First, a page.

Ah, Death. The card misused in movies and TV as the card of doom, the harbinger of tragedy. We’re supposed to fear death more than anything, especially when predicted by a probably stereotypical female tarot reader in a tent or a trailer or whatever.
But there’s some truth in it, isn’t there? We’ve been taught to fear death — actual death, not just the card — more than just about anything else. In fact, we’re taught to fear it so much that we try to avoid anything that leads to it. Like aging.
Women, especially, are still taught by the culture in which we live that we’re really only valuable while we’re young. After that we’re relegated to doting on grandchildren and hanging out with other old women, pushed out of anything we might have once really enjoyed. Looking younger than our actual age draws complements. Signs of aging are covered up. And it’s sad, because you’d think that in all the feminist advances we’ve made so far, surely we would have stopped judging each other for doing what we can’t help doing: getting older.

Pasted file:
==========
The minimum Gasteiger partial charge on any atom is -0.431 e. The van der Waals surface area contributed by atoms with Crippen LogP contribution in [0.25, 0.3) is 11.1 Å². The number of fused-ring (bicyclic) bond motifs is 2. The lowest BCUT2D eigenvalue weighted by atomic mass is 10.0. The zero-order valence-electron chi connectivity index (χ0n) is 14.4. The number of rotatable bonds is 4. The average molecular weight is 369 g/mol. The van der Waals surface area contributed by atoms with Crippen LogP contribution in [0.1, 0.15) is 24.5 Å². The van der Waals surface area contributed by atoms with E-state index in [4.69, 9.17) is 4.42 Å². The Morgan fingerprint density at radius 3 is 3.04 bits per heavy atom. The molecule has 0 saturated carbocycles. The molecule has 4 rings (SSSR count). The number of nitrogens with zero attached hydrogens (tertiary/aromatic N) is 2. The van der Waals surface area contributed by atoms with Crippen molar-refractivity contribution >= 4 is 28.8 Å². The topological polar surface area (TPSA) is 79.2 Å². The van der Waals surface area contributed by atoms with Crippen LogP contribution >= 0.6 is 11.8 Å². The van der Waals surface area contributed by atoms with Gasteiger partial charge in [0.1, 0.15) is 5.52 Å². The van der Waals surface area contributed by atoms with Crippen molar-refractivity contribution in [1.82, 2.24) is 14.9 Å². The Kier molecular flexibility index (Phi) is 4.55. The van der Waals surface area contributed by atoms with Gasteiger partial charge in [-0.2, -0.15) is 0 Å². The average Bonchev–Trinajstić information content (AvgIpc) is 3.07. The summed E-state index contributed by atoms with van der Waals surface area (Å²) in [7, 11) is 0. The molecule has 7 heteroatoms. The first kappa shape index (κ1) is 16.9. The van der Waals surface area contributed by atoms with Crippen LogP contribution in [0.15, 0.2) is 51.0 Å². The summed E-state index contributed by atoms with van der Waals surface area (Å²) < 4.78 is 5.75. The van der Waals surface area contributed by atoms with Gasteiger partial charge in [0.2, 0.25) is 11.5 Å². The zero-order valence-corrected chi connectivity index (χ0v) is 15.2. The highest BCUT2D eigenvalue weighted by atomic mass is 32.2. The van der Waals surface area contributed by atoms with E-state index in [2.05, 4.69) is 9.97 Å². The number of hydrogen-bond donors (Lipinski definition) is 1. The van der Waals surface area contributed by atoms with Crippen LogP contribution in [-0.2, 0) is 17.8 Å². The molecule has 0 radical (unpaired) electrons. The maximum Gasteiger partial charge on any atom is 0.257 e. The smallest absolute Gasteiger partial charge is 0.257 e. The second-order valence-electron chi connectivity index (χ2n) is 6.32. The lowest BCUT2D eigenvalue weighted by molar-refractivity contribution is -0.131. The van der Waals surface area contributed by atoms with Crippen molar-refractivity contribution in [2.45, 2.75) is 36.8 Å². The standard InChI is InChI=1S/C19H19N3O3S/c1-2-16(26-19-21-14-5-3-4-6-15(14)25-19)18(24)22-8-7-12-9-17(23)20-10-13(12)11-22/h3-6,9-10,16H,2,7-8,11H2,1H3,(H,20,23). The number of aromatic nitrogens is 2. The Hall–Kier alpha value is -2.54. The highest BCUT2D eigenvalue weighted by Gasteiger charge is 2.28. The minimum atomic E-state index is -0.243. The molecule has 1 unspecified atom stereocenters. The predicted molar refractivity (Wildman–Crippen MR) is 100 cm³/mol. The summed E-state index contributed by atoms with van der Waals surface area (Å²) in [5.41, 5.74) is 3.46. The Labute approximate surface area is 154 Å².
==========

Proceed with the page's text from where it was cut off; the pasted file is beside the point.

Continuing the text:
But Death in the Tarot isn’t about death as much as it is about rebirth. It’s not a card to fear because the message is really about the necessity to let things go when their time is up, to mourn and bury and move on in order to enable something new to grow. It’s the image of the phoenix, not the reaper, which should adorn this card.
And the message in it is, in fact, to stop fearing death. The more we fear it, the more we resist it, the less we are prepared and capable of moving past it. And it is on the other side where the rebirth happens.Tags: divination, feminism, feminist, neopaganism, paganism, tarot
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